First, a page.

“Residents can no longer park cars in the surrounding streets during the day, and it’s unsafe for children to walk to schools and kindergartens,” he said.
Cathy Casey, an Auckland councillor, said that in the first round of applications for Special Housing Area status in November, Unitec applied to build 800 units on their site.
“It was rejected,” she said…
…But Derek Battersby, of the Whau Local Board, backs it.
“Bring it on,” said the outspoken JP, predicting a big urban revival in the area if Unitec gets the green light.
“The opportunity for Unitec to put land aside for residential housing on their Carrington site is one that should be encouraged and considered as a Special Housing Area.
“It a great opportunity to create something quite special, promoting excellent urban design principles and open space,” he said.
However, Casey said Unitec’s SHA for 800 places was rejected by the council.
But Battersby said the scheme would revitalise a wide area of the isthmus.
“Carrington/ Unitec is within a substantive residential catchment taking in Point Chevalier, Mt Albert and Avondale. It is also close to St Lukes mall, Lynn Mall and public transport nodes,” he said.
A trade analysis study would show a significant opportunity for the local shopping precincts to redevelop into vibrant economic retail areas, yet these places now look unloved, he complained.
“There will be many detractors similarly with Auckland’s Council’s Unitary Plan process,” he said.
At a high level you’d struggle to find too many better opportunities for large scale redevelopment in inner Auckland. Not too far south you have the Mt Albert train station, not too far north you have Pt Chev and all the Great North Road buses which will include those that might eventually form part of a North West busway. In addition under the new public transport network there will be two frequent bus services running along Carrington Road – giving it a level of PT service provision similar to what Dominion Road has now. A large number of additional residents would also support the town centres of Mt Albert and Pt Chev, which feel like they’re just bumbling along a bit in recent years.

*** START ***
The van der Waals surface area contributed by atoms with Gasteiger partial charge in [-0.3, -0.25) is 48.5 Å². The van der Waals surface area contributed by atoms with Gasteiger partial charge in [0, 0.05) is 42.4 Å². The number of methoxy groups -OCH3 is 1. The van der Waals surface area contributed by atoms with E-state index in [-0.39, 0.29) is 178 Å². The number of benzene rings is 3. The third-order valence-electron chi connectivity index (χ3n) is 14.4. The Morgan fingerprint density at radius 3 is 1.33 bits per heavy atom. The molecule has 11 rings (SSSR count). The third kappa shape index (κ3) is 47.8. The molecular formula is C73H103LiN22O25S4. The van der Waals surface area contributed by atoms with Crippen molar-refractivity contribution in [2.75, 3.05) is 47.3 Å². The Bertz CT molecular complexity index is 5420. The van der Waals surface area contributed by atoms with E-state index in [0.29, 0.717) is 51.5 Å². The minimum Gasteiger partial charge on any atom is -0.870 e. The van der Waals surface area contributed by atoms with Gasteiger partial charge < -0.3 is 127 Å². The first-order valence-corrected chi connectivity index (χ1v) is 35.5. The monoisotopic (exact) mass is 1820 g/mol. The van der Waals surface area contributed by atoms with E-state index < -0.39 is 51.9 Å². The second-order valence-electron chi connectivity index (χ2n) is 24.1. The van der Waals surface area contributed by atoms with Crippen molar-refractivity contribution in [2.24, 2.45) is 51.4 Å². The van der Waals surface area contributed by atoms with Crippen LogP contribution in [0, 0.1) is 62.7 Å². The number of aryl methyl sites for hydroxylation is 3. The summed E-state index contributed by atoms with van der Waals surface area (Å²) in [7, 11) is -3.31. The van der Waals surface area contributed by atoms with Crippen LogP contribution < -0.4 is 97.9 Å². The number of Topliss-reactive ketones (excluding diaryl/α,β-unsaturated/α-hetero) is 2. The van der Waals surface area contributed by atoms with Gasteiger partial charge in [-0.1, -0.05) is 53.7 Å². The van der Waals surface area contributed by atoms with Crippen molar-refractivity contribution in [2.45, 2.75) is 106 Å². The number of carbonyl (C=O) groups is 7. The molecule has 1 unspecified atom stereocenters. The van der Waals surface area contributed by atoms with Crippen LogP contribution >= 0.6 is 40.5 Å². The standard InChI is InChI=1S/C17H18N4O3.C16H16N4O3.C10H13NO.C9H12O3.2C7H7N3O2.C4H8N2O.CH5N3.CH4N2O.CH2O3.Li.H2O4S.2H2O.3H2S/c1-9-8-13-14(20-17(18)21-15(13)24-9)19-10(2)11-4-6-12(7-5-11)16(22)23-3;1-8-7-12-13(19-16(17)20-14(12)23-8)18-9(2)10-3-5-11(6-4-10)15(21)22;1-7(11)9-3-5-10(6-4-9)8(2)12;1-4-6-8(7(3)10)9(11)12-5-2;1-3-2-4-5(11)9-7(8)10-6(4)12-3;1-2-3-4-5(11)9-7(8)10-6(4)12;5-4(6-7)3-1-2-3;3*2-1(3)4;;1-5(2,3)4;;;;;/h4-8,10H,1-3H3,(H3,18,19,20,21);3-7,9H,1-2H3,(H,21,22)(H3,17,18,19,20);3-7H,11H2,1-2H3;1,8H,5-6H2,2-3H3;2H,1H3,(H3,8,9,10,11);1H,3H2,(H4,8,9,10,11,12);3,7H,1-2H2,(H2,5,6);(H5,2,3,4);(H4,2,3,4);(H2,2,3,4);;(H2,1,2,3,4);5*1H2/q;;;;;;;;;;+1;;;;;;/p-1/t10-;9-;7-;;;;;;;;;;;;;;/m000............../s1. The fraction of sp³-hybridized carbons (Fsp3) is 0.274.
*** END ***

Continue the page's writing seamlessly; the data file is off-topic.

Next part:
With a further tweak to the transport network you could also help a major permeability problem in the inner western part of Auckland plus improve public transport access into Unitec and avoid Great North Road buses from getting stuck in traffic at the Waterview interchange. The idea is a bus/cycle/pedestrian bridge from Great North Road over into the Unitec site – a kind of modern day Grafton Bridge that could surely be built in such a way that avoided any negative effects on the creek below. This would enable Great North Road buses to hook through the Unitec site before returning to Great North Road via Pt Chev. Something like this:
It would also hardly be unreasonable for Unitec to pay for the bridge – given the benefit they will gain from the proposal as a whole. Whether private vehicles should be able to use it is a tougher question, with a balance to be found between the permeability gains against the potential for it to be a major through-route. Perhaps something for the comments thread to discuss further. This type of routing would also ensure that we avoid the “Stonefields mistake” of creating a new urban area completely disconnected from its surrounding area and as a result developing in a highly car dependent manner where the only buses that go in have to basically do a “U-turn” and come back out the same way.